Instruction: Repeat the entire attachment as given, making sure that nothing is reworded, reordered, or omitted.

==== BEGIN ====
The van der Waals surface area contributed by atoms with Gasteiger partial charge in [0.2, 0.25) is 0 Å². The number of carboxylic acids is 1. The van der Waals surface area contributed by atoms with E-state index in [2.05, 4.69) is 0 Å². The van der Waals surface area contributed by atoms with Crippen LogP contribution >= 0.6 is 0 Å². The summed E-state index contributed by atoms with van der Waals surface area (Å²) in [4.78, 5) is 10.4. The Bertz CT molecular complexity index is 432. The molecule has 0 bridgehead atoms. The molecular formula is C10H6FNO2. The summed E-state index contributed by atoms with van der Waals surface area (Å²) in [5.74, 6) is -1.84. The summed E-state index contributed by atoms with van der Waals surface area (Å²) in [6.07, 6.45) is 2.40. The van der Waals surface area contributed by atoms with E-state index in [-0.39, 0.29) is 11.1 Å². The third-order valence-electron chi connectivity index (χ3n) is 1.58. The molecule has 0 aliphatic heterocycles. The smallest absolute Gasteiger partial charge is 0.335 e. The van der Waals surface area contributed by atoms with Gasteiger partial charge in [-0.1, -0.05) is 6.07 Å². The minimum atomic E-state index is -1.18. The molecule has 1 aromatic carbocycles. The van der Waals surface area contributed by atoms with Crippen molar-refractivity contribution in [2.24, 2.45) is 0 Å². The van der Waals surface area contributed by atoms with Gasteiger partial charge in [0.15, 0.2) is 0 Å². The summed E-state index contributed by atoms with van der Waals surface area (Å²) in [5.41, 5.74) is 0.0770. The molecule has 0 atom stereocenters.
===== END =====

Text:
The van der Waals surface area contributed by atoms with Gasteiger partial charge in [0.2, 0.25) is 0 Å². The number of carboxylic acids is 1. The van der Waals surface area contributed by atoms with E-state index in [2.05, 4.69) is 0 Å². The van der Waals surface area contributed by atoms with Crippen LogP contribution >= 0.6 is 0 Å². The summed E-state index contributed by atoms with van der Waals surface area (Å²) in [4.78, 5) is 10.4. The Bertz CT molecular complexity index is 432. The molecule has 0 bridgehead atoms. The molecular formula is C10H6FNO2. The summed E-state index contributed by atoms with van der Waals surface area (Å²) in [5.74, 6) is -1.84. The summed E-state index contributed by atoms with van der Waals surface area (Å²) in [6.07, 6.45) is 2.40. The van der Waals surface area contributed by atoms with E-state index in [-0.39, 0.29) is 11.1 Å². The third-order valence-electron chi connectivity index (χ3n) is 1.58. The molecule has 0 aliphatic heterocycles. The smallest absolute Gasteiger partial charge is 0.335 e. The van der Waals surface area contributed by atoms with Gasteiger partial charge in [-0.1, -0.05) is 6.07 Å². The minimum atomic E-state index is -1.18. The molecule has 1 aromatic carbocycles. The van der Waals surface area contributed by atoms with Crippen molar-refractivity contribution in [2.24, 2.45) is 0 Å². The van der Waals surface area contributed by atoms with Gasteiger partial charge in [0.15, 0.2) is 0 Å². The summed E-state index contributed by atoms with van der Waals surface area (Å²) in [5.41, 5.74) is 0.0770. The molecule has 0 atom stereocenters.